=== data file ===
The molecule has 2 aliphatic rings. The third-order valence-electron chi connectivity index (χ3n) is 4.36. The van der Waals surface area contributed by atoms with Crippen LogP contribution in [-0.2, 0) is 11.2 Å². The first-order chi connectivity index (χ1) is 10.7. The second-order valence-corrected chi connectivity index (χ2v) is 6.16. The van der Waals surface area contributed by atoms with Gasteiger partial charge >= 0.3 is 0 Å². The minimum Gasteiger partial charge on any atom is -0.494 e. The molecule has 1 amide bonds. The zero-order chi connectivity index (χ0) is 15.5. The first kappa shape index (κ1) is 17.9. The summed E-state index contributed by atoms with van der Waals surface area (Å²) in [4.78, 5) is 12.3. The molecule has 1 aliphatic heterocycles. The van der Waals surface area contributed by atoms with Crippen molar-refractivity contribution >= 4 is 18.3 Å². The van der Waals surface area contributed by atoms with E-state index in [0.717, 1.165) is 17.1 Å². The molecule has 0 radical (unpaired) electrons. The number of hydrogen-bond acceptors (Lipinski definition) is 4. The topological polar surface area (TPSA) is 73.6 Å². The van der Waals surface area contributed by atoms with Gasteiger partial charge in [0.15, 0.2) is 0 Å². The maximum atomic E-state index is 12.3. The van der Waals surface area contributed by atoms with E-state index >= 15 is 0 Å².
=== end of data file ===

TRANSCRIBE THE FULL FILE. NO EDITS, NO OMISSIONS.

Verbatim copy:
The molecule has 2 aliphatic rings. The third-order valence-electron chi connectivity index (χ3n) is 4.36. The van der Waals surface area contributed by atoms with Crippen LogP contribution in [-0.2, 0) is 11.2 Å². The first-order chi connectivity index (χ1) is 10.7. The second-order valence-corrected chi connectivity index (χ2v) is 6.16. The van der Waals surface area contributed by atoms with Gasteiger partial charge >= 0.3 is 0 Å². The minimum Gasteiger partial charge on any atom is -0.494 e. The molecule has 1 amide bonds. The zero-order chi connectivity index (χ0) is 15.5. The first kappa shape index (κ1) is 17.9. The summed E-state index contributed by atoms with van der Waals surface area (Å²) in [4.78, 5) is 12.3. The molecule has 1 aliphatic heterocycles. The van der Waals surface area contributed by atoms with Crippen molar-refractivity contribution >= 4 is 18.3 Å². The van der Waals surface area contributed by atoms with E-state index in [0.717, 1.165) is 17.1 Å². The molecule has 0 radical (unpaired) electrons. The number of hydrogen-bond acceptors (Lipinski definition) is 4. The topological polar surface area (TPSA) is 73.6 Å². The van der Waals surface area contributed by atoms with Gasteiger partial charge in [0.15, 0.2) is 0 Å². The maximum atomic E-state index is 12.3. The van der Waals surface area contributed by atoms with E-state index >= 15 is 0 Å².